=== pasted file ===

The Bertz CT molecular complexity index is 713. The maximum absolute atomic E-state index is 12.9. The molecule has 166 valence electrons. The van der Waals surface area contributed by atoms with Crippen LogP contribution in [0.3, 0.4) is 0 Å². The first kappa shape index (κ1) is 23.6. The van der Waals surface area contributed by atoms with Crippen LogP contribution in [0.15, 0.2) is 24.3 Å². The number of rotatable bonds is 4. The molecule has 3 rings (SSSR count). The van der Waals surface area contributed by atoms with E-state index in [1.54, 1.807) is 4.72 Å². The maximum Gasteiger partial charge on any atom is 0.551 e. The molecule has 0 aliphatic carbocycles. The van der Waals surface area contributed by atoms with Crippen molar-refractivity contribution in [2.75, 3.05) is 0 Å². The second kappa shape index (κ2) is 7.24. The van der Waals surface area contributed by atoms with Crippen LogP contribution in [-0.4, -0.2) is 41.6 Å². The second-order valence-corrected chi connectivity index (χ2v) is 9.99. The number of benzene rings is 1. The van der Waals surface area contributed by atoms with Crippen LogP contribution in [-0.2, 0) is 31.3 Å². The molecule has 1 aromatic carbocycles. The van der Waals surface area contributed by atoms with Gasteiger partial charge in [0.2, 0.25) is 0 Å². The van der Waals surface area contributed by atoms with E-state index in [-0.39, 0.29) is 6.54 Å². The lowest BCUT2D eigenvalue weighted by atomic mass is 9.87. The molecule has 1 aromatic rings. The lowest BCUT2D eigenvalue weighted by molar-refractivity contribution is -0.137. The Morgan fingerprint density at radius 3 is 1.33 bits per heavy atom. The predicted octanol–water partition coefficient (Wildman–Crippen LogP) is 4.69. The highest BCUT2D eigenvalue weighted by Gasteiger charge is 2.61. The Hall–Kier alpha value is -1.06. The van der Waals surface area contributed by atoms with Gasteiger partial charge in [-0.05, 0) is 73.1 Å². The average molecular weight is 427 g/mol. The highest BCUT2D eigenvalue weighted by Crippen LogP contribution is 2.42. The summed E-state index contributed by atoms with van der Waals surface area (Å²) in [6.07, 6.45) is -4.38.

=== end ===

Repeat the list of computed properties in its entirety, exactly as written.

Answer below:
The Bertz CT molecular complexity index is 713. The maximum absolute atomic E-state index is 12.9. The molecule has 166 valence electrons. The van der Waals surface area contributed by atoms with Crippen LogP contribution in [0.3, 0.4) is 0 Å². The first kappa shape index (κ1) is 23.6. The van der Waals surface area contributed by atoms with Crippen LogP contribution in [0.15, 0.2) is 24.3 Å². The number of rotatable bonds is 4. The molecule has 3 rings (SSSR count). The van der Waals surface area contributed by atoms with E-state index in [1.54, 1.807) is 4.72 Å². The maximum Gasteiger partial charge on any atom is 0.551 e. The molecule has 0 aliphatic carbocycles. The van der Waals surface area contributed by atoms with Crippen molar-refractivity contribution in [2.75, 3.05) is 0 Å². The second kappa shape index (κ2) is 7.24. The van der Waals surface area contributed by atoms with Crippen LogP contribution in [-0.4, -0.2) is 41.6 Å². The second-order valence-corrected chi connectivity index (χ2v) is 9.99. The number of benzene rings is 1. The van der Waals surface area contributed by atoms with Crippen LogP contribution in [-0.2, 0) is 31.3 Å². The molecule has 1 aromatic carbocycles. The van der Waals surface area contributed by atoms with Gasteiger partial charge in [0.2, 0.25) is 0 Å². The van der Waals surface area contributed by atoms with E-state index in [-0.39, 0.29) is 6.54 Å². The lowest BCUT2D eigenvalue weighted by atomic mass is 9.87. The molecule has 1 aromatic rings. The lowest BCUT2D eigenvalue weighted by molar-refractivity contribution is -0.137. The Morgan fingerprint density at radius 3 is 1.33 bits per heavy atom. The predicted octanol–water partition coefficient (Wildman–Crippen LogP) is 4.69. The highest BCUT2D eigenvalue weighted by Gasteiger charge is 2.61. The Hall–Kier alpha value is -1.06. The van der Waals surface area contributed by atoms with Gasteiger partial charge in [-0.05, 0) is 73.1 Å². The average molecular weight is 427 g/mol. The highest BCUT2D eigenvalue weighted by Crippen LogP contribution is 2.42. The summed E-state index contributed by atoms with van der Waals surface area (Å²) in [6.07, 6.45) is -4.38.